Whew! A long-term relationship today with my sweetheart/ best friend reached a crossroads and took a detour. What I know:
• He loves me.
• I love him.
• Our lifestyles differ. A lot at times.
So how do people do it these days? With change happening at neck breaking speed around the globe, how do we stay true to our own path; copilot and cocreate with friends and lovers; and navigate modern-day spiritual, financial, technological, environmental, and relational roadblocks with finesse?
Decades of practicing and teaching the martial arts have ingrained some practices that generally sustain me through chaos into calm. My wish is that they help you as well. For example:
1. Stand up for yourself. Modeling healthy boundaries and behaviors is sometimes the best thing we can teach others.
2. When chaos seems to be all around you, be still. Pivot 360˚ to observe your surroundings. Breathe deeply to calm yourself down and conserve energy.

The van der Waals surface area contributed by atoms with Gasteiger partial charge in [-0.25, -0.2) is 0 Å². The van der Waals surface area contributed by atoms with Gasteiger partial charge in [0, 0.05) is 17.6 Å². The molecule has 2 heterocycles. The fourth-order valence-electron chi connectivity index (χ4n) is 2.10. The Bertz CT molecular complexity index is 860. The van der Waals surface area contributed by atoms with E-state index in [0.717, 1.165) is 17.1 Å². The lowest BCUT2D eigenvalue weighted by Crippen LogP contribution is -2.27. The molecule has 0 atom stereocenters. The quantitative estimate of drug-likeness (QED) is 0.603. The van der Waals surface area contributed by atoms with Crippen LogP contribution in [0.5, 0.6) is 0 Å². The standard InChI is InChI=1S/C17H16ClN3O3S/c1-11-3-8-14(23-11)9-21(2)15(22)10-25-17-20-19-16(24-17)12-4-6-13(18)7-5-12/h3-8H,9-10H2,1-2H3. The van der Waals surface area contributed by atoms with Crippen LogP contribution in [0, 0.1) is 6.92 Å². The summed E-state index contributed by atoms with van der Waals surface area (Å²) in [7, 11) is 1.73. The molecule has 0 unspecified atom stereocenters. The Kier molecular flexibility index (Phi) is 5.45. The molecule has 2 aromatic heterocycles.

3. After you’ve weighed your options and it’s time to for action, just do the next best thing.
4. Handle the biggest bully (or issue) first. When we summon the courage to deal with our weightiest problem head on, the smaller ones tend to fall away.
5. Trust your gut.
6. Aim for the highest possible good and least amount of damage for all involved.
7. Return to a place of centeredness and alignment within yourself. Align your values, thoughts, words and behaviors.
Love should not be a battlefield, but sometimes we end up in battle with our loved ones. Returning over and over again to the calm place within our own core allows us to move beyond fear and ego into wisdom. From this place of compassion and love for ourselves and others, we are guided to move in a healthy direction. We may not know where the detour will take us, but it’s there for a reason. Might as well enjoy the ride.
Think: Are you in a relationship that has taken a new direction or needs to? What are your core values? Are they supported by this relationship?
Say: Calmly, clearly speak your needs to the other person. Listen to their needs (spoken and perceived). Respectfully discuss the differences in your lifestyles and expectations. Seek common ground or ways to redefine the relationship.
Do: Some breakups are tougher to get over than others. Seek the help of a therapist, counselor or mentor if needed. An excellent book based on Buddhist insights is The Wisdom of a Broken Heart by Susan Piver.